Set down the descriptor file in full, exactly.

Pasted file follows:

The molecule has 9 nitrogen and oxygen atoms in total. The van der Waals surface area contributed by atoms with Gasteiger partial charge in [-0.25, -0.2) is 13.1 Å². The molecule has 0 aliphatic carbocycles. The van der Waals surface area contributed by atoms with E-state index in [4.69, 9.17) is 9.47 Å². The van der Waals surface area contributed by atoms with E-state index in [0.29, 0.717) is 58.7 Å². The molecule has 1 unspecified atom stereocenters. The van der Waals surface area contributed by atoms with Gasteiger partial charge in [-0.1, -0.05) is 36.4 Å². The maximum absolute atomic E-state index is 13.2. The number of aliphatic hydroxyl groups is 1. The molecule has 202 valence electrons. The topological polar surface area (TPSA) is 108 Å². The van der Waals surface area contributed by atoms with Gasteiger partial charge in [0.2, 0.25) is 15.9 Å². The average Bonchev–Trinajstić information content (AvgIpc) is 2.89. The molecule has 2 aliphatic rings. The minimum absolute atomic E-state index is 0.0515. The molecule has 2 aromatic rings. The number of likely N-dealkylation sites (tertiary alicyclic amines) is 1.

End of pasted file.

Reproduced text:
The molecule has 9 nitrogen and oxygen atoms in total. The van der Waals surface area contributed by atoms with Gasteiger partial charge in [-0.25, -0.2) is 13.1 Å². The molecule has 0 aliphatic carbocycles. The van der Waals surface area contributed by atoms with E-state index in [4.69, 9.17) is 9.47 Å². The van der Waals surface area contributed by atoms with E-state index in [0.29, 0.717) is 58.7 Å². The molecule has 1 unspecified atom stereocenters. The van der Waals surface area contributed by atoms with Gasteiger partial charge in [-0.1, -0.05) is 36.4 Å². The maximum absolute atomic E-state index is 13.2. The number of aliphatic hydroxyl groups is 1. The molecule has 202 valence electrons. The topological polar surface area (TPSA) is 108 Å². The van der Waals surface area contributed by atoms with Gasteiger partial charge in [0.2, 0.25) is 15.9 Å². The average Bonchev–Trinajstić information content (AvgIpc) is 2.89. The molecule has 2 aliphatic rings. The minimum absolute atomic E-state index is 0.0515. The molecule has 2 aromatic rings. The number of likely N-dealkylation sites (tertiary alicyclic amines) is 1.